although i did not hear TAL's talk, i (and others on this list) have heard this point ad nauseum:
        "i just need to fix this one thing; why do i need to automate it?"

much of the time, the underlying point is something rather unattractive:
"i have a symptom in front of me i know how to mitigate; i don't have the
        time/will/desire/energy to fix the real problem right now"

when i take my sysadmin in hand and direct his behaviour, it is almost always to do force him to face and resolve the overall problem rather than just getting this particular monkey off his back. (and yes, i give him adequate time to do so.)

        i wonder if the increased complexity of administering today's systems
and the increased rate of configuration churn has moved beyond many sysadmin's comfort levels, thus almost forcing the treating-a-symptom approach. if so, this has dire consequences for our field, for then it is the problem itself that is the difficulty, and not the presence/absence of specific tools. a guru elite becomes necessary, then, simply to figure out the solution, independently of how it is implemented and deployed.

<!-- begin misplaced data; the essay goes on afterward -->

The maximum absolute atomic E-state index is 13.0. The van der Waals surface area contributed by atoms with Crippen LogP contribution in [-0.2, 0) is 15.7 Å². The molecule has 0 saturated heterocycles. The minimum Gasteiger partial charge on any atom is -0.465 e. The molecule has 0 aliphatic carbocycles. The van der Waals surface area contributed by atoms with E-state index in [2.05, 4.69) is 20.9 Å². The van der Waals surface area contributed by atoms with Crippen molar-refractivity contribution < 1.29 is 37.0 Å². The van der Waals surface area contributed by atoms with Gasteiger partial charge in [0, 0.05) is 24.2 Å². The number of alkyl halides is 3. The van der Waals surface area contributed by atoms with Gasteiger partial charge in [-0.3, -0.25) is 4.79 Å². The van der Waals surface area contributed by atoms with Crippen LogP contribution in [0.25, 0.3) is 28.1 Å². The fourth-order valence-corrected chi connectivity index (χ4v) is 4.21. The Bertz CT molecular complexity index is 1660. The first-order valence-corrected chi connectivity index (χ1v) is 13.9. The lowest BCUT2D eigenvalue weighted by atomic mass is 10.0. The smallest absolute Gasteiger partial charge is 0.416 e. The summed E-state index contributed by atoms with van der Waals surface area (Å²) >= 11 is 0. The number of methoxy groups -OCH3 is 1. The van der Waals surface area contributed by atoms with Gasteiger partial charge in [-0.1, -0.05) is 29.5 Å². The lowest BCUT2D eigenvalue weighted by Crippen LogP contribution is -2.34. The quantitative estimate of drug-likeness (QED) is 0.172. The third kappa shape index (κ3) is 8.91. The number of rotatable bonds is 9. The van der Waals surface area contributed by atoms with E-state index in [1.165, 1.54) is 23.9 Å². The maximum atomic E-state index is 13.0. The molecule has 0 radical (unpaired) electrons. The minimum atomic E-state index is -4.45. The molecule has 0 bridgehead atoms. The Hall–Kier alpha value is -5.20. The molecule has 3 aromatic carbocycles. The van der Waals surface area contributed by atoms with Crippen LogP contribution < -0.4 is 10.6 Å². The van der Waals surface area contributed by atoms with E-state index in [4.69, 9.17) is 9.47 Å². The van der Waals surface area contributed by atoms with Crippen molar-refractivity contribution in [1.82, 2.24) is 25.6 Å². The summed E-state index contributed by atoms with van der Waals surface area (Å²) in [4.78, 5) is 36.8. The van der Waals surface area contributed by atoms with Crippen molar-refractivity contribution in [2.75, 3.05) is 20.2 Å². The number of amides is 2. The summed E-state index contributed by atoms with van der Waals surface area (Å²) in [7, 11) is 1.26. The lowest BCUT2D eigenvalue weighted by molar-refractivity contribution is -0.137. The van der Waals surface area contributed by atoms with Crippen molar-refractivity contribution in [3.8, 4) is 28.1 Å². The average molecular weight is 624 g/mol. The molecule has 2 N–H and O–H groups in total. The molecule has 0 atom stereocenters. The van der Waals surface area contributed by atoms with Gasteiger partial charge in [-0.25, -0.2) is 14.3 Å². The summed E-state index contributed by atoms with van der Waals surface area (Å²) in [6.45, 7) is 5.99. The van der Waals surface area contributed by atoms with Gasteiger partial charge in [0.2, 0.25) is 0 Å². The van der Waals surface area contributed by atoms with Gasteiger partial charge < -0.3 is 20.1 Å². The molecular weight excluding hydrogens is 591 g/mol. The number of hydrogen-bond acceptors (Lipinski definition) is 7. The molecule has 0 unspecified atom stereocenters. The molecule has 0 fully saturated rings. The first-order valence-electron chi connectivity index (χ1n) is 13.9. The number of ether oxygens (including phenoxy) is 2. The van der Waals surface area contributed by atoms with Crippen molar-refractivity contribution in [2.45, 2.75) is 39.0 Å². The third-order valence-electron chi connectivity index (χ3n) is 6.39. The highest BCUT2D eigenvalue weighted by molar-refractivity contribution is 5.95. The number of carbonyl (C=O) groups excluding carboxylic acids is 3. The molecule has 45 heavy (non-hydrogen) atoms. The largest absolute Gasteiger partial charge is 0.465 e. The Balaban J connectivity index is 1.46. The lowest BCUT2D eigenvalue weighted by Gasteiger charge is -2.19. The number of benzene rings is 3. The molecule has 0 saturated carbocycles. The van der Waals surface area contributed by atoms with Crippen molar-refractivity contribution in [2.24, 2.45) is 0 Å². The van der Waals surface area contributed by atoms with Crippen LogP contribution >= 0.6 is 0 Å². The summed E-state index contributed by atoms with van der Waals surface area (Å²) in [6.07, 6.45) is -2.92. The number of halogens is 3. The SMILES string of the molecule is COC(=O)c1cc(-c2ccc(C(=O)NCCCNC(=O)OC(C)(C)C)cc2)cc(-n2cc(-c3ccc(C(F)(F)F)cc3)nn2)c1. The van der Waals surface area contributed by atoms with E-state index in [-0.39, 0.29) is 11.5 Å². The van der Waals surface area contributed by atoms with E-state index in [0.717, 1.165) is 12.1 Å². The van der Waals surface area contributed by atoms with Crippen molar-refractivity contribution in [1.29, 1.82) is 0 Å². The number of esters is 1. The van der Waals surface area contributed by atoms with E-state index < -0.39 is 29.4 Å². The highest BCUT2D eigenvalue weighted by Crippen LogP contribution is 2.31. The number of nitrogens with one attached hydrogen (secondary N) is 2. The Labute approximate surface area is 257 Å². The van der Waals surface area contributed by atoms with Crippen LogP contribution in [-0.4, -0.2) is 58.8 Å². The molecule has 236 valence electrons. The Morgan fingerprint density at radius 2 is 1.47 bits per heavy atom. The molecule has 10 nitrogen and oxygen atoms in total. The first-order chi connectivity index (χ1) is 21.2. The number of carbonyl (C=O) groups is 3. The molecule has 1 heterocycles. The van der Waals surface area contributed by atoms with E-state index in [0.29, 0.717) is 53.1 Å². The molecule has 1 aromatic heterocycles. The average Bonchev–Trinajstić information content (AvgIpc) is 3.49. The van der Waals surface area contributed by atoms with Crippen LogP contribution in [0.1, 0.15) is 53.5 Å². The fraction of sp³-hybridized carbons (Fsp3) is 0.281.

On Oct 12, 2006, at 8:38 PM, Brandon S. Allbery KF8NH wrote:

On Oct 12, 2006, at 20:05 , Luke Kanies wrote:

Brandon S. Allbery KF8NH wrote:
Luke recently mentioned a presentation by Tom Limoncelli about why he doesn't do automated configuration management; does anyone have a pointer to this, or a summary or etc.? I'm still coming up to speed on a lot of this stuff (and noticing that the currently existing tools don't in general seem to fit our needs very well... but then neither does what we're currently using :/ ).

Andrew Hume  (best -> Telework) +1 732-886-1886
[EMAIL PROTECTED]  (Work) +1 973-360-8651
AT&T Labs - Research; member of USENIX and LOPSA

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